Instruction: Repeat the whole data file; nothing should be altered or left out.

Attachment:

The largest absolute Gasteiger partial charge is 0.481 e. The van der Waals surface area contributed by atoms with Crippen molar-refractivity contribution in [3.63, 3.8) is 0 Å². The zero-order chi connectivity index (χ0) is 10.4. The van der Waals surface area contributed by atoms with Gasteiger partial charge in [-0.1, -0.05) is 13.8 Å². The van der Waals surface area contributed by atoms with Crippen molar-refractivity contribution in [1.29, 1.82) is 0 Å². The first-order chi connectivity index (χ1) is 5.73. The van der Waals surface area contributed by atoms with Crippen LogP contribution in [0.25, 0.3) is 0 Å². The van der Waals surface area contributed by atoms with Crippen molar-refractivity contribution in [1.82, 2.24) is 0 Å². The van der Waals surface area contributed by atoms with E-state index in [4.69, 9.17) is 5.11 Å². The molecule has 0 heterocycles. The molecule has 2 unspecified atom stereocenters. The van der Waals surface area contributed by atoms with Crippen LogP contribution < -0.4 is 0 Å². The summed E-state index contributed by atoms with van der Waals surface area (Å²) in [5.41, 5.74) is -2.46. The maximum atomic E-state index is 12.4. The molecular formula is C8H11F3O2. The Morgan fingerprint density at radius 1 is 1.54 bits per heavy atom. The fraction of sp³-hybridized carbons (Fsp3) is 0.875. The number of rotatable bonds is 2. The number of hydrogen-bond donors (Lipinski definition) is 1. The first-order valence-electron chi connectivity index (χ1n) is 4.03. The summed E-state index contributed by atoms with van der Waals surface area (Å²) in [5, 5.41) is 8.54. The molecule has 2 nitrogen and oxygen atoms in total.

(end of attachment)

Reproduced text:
The largest absolute Gasteiger partial charge is 0.481 e. The van der Waals surface area contributed by atoms with Crippen molar-refractivity contribution in [3.63, 3.8) is 0 Å². The zero-order chi connectivity index (χ0) is 10.4. The van der Waals surface area contributed by atoms with Gasteiger partial charge in [-0.1, -0.05) is 13.8 Å². The van der Waals surface area contributed by atoms with Crippen molar-refractivity contribution in [1.29, 1.82) is 0 Å². The first-order chi connectivity index (χ1) is 5.73. The van der Waals surface area contributed by atoms with Crippen LogP contribution in [0.25, 0.3) is 0 Å². The van der Waals surface area contributed by atoms with Crippen molar-refractivity contribution in [1.82, 2.24) is 0 Å². The van der Waals surface area contributed by atoms with E-state index in [4.69, 9.17) is 5.11 Å². The molecule has 0 heterocycles. The molecule has 2 unspecified atom stereocenters. The van der Waals surface area contributed by atoms with Crippen LogP contribution < -0.4 is 0 Å². The summed E-state index contributed by atoms with van der Waals surface area (Å²) in [5.41, 5.74) is -2.46. The maximum atomic E-state index is 12.4. The molecular formula is C8H11F3O2. The Morgan fingerprint density at radius 1 is 1.54 bits per heavy atom. The fraction of sp³-hybridized carbons (Fsp3) is 0.875. The number of rotatable bonds is 2. The number of hydrogen-bond donors (Lipinski definition) is 1. The first-order valence-electron chi connectivity index (χ1n) is 4.03. The summed E-state index contributed by atoms with van der Waals surface area (Å²) in [5, 5.41) is 8.54. The molecule has 2 nitrogen and oxygen atoms in total.